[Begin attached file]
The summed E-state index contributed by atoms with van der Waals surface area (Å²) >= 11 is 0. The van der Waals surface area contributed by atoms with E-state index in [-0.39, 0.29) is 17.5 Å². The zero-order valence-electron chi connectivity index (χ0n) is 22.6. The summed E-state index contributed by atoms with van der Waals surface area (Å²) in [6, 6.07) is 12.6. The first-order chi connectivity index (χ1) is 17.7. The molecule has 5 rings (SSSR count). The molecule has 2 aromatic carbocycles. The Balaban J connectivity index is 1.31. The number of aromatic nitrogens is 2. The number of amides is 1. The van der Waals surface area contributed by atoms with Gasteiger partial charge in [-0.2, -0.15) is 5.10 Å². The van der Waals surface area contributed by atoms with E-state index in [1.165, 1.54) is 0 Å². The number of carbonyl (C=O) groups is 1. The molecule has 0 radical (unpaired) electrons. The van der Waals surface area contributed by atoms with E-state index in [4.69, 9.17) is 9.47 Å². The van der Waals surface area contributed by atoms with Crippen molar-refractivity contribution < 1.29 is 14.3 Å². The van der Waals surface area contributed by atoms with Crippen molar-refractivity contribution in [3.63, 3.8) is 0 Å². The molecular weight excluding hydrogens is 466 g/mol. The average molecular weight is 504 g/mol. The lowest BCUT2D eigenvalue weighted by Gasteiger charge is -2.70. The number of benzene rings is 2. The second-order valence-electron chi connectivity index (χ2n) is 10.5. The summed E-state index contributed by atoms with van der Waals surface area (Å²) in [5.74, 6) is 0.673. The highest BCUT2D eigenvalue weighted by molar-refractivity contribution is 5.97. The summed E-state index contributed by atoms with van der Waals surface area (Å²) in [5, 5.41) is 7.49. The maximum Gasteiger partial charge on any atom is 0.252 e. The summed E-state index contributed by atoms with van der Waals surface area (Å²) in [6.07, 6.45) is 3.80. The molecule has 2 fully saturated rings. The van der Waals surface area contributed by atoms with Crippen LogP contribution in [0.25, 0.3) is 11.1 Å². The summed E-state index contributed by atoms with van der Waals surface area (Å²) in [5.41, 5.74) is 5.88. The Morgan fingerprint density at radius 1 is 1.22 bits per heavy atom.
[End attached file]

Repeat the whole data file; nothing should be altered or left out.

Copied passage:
The summed E-state index contributed by atoms with van der Waals surface area (Å²) >= 11 is 0. The van der Waals surface area contributed by atoms with E-state index in [-0.39, 0.29) is 17.5 Å². The zero-order valence-electron chi connectivity index (χ0n) is 22.6. The summed E-state index contributed by atoms with van der Waals surface area (Å²) in [6, 6.07) is 12.6. The first-order chi connectivity index (χ1) is 17.7. The molecule has 5 rings (SSSR count). The molecule has 2 aromatic carbocycles. The Balaban J connectivity index is 1.31. The number of aromatic nitrogens is 2. The number of amides is 1. The van der Waals surface area contributed by atoms with Gasteiger partial charge in [-0.2, -0.15) is 5.10 Å². The van der Waals surface area contributed by atoms with E-state index in [1.165, 1.54) is 0 Å². The number of carbonyl (C=O) groups is 1. The molecule has 0 radical (unpaired) electrons. The van der Waals surface area contributed by atoms with E-state index in [4.69, 9.17) is 9.47 Å². The van der Waals surface area contributed by atoms with Crippen molar-refractivity contribution < 1.29 is 14.3 Å². The van der Waals surface area contributed by atoms with Crippen molar-refractivity contribution in [3.63, 3.8) is 0 Å². The molecular weight excluding hydrogens is 466 g/mol. The average molecular weight is 504 g/mol. The lowest BCUT2D eigenvalue weighted by Gasteiger charge is -2.70. The number of benzene rings is 2. The second-order valence-electron chi connectivity index (χ2n) is 10.5. The summed E-state index contributed by atoms with van der Waals surface area (Å²) in [5.74, 6) is 0.673. The highest BCUT2D eigenvalue weighted by molar-refractivity contribution is 5.97. The summed E-state index contributed by atoms with van der Waals surface area (Å²) in [5, 5.41) is 7.49. The maximum Gasteiger partial charge on any atom is 0.252 e. The summed E-state index contributed by atoms with van der Waals surface area (Å²) in [6.07, 6.45) is 3.80. The molecule has 2 fully saturated rings. The van der Waals surface area contributed by atoms with Crippen LogP contribution in [0.25, 0.3) is 11.1 Å². The summed E-state index contributed by atoms with van der Waals surface area (Å²) in [5.41, 5.74) is 5.88. The Morgan fingerprint density at radius 1 is 1.22 bits per heavy atom.